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MONUC focusing troop deployment in eastern regions

[DRC] Uruguayan soldiers of MONUC's Ituri Brigade during the handover from the EU to the UN on 1 September in Bunia, 1 Sept 2003.
Soldiers from the Uruguayan contingent of MONUC's Ituri Brigade in Bunia town, eastern DRC, 31 August 2003. (IRIN)

MONUC, known as the UN peacekeeping mission in the Democratic Republic of the Congo, is now focusing its troop deployment in the eastern regions of the vast central African country following improved security conditions elsewhere, the head of the mission, William Swing, told reporters on Wednesday.

"The situation has improved to such a degree that today the frontline that once separated former belligerents is now a part of history," he said. "MONUC will, therefore, adapt the deployment of its troops to areas where they are most needed."

Swing said most of the 10,800-strong MONUC force was currently deployed throughout a zone ranging from Ituri District in the northeast of the country, southward through provinces of North and South Kivu, down to northern part of Katanga Province in the southeast - roughly the same area where the majority of armed elements from neighbouring Burundi, Rwanda and Uganda remain.

"The second brigade, known as the Kindu [the main city of Maniema Province, eastern DRC] Brigade, which will ultimately consist of some 4,000 soldiers, is currently being deployed, while the Ituri Brigade, comprising 4,700 peacekeepers, is already deployed in Ituri," Swing said.

He added that the Kindu Brigade would be involved in the disarmament of Congolese armed groups and in enforcing an arms embargo throughout east of the country.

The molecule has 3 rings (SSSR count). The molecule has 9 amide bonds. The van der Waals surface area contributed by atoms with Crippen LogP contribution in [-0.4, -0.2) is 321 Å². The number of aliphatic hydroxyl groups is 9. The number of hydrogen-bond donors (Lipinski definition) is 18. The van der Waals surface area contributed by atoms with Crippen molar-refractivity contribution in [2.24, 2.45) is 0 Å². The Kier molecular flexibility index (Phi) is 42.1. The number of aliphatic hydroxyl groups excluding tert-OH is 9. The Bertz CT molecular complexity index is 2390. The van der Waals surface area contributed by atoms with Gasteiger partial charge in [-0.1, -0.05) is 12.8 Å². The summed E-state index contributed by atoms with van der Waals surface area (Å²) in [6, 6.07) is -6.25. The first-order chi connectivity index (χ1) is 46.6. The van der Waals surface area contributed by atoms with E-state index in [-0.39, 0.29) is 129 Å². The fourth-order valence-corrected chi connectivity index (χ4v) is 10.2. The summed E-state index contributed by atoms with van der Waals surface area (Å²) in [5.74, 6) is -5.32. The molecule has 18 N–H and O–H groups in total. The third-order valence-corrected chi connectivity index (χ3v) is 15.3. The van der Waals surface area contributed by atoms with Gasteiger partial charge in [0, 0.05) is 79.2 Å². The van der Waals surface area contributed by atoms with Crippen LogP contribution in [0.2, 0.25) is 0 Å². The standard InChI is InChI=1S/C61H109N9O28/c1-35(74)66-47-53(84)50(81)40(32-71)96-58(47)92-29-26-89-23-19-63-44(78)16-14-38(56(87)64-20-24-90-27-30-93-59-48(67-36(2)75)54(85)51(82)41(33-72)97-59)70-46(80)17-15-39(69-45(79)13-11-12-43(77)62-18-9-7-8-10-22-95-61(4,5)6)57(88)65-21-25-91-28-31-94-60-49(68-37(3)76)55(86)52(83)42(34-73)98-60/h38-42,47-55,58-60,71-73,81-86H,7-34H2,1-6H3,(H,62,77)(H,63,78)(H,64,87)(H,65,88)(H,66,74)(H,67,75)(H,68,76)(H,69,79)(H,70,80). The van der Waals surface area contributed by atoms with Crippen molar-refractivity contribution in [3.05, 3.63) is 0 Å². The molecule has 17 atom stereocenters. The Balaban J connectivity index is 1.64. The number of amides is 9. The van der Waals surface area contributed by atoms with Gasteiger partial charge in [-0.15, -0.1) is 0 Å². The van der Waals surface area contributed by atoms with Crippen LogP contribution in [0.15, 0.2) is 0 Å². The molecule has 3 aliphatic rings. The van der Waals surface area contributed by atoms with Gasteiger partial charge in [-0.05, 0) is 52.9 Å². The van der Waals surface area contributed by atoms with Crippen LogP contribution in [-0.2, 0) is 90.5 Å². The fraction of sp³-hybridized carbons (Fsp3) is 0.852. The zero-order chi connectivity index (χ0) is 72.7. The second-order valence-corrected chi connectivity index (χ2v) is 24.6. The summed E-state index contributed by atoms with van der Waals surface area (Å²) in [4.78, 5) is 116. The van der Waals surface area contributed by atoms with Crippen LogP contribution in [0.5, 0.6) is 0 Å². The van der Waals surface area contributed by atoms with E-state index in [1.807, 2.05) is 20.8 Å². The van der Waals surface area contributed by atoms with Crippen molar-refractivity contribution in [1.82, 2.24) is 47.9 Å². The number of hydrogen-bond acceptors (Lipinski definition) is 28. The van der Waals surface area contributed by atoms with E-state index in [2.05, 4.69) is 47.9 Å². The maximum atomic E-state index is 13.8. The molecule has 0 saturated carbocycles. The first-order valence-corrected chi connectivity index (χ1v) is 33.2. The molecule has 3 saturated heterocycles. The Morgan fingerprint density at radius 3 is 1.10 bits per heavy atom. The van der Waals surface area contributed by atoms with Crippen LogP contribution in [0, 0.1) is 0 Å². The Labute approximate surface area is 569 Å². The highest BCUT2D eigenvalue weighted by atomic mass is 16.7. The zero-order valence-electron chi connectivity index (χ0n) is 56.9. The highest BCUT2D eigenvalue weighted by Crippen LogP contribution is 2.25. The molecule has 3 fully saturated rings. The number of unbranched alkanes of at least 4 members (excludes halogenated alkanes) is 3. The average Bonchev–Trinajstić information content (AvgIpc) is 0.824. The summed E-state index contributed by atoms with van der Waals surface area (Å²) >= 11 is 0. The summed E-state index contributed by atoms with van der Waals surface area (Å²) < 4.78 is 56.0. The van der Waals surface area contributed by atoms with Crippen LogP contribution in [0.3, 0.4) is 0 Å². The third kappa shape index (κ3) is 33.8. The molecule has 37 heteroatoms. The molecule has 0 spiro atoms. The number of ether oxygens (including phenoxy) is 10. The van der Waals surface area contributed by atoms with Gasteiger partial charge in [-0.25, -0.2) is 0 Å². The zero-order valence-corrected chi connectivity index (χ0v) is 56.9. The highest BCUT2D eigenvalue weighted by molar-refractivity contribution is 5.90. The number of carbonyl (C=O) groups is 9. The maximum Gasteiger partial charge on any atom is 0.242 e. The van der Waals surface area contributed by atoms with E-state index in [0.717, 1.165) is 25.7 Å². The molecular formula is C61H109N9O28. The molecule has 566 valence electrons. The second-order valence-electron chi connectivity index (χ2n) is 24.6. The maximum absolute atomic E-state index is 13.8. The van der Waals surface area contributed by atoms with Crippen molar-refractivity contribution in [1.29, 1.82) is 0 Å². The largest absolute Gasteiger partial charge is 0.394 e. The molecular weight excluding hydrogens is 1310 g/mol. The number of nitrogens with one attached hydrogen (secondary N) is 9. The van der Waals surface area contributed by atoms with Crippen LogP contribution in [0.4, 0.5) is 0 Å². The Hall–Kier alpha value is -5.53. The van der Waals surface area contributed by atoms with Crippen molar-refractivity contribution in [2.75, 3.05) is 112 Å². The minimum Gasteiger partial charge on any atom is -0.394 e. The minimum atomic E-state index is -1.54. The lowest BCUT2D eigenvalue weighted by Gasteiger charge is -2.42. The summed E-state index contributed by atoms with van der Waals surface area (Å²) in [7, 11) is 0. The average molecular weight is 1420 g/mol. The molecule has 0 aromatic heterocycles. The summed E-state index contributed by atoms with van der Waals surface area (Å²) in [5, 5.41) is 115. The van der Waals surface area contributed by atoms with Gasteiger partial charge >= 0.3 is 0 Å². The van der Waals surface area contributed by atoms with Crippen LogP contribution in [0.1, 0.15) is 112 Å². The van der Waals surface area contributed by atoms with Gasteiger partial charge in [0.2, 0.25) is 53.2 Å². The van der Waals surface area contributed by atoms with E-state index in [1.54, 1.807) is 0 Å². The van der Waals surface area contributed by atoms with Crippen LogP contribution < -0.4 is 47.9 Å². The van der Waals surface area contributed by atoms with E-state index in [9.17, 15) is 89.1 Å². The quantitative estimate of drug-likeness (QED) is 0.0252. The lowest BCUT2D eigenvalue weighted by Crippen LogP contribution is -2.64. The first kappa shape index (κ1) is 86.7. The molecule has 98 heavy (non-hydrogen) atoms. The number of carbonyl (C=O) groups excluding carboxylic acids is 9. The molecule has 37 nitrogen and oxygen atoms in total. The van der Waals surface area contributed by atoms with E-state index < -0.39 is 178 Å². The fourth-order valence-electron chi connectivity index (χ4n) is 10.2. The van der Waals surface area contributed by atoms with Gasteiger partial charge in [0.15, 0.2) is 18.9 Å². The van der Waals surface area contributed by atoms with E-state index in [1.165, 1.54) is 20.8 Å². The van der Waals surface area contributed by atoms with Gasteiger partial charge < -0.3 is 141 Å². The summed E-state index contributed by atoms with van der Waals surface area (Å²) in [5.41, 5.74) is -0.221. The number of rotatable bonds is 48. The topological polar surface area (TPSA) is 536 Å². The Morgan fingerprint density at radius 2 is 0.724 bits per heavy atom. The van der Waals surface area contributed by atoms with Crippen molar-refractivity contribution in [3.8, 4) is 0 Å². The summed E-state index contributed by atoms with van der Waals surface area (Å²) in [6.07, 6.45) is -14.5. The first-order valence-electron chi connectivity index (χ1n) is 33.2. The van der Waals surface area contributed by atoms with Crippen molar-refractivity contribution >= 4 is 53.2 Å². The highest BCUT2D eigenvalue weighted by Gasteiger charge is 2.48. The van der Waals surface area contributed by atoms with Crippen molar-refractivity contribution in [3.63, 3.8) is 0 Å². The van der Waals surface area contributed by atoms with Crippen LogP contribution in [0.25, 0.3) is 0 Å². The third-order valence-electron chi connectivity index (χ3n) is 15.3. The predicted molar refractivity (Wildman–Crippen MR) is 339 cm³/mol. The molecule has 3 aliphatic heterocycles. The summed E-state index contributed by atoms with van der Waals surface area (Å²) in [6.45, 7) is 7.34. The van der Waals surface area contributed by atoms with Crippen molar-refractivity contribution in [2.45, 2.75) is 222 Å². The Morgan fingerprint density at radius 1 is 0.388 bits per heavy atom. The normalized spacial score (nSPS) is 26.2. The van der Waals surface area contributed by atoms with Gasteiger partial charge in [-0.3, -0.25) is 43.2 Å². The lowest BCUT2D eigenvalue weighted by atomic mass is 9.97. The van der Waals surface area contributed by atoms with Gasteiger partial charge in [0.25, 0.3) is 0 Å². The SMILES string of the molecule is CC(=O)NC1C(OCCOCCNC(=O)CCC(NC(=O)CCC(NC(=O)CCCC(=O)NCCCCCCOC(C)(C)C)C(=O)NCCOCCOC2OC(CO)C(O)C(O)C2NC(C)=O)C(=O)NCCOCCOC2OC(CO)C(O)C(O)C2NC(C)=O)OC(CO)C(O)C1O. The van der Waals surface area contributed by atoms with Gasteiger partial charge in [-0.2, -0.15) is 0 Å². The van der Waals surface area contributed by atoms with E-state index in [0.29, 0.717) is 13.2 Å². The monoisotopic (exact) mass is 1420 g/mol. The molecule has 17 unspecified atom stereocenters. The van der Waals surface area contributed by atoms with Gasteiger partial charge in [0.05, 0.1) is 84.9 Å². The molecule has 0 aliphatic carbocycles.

"We have already proposed deploying our boats on the lakes in order to support the arms embargo," Swing said. "To this end, we are working together with all of the countries in the region and in the world who have called for an end to arms entering the Congo."

However, he said, ensuring the embargo would be a major undertaking, given the size of the territory. The country is roughly the size of Western Europe.
"We are going to deploy on the lakes, but there are also more than 300 airstrips to control, so the task will be difficult," he said.

MONUC has already deployed a contingent of 2,500 South African soldiers in Kindu, charged with making contact with foreign-armed groups in an effort to promote their voluntary repatriation under its disarmament, demobilisation, repatriation, reintegration and resettlement programme.

MONUC said it hoped to have repatriated 10,000 foreign combatants by the end of March. So far, some 9,079 have already been repatriated.


This article was produced by IRIN News while it was part of the United Nations Office for the Coordination of Humanitarian Affairs. Please send queries on copyright or liability to the UN. For more information: https://shop.un.org/rights-permissions

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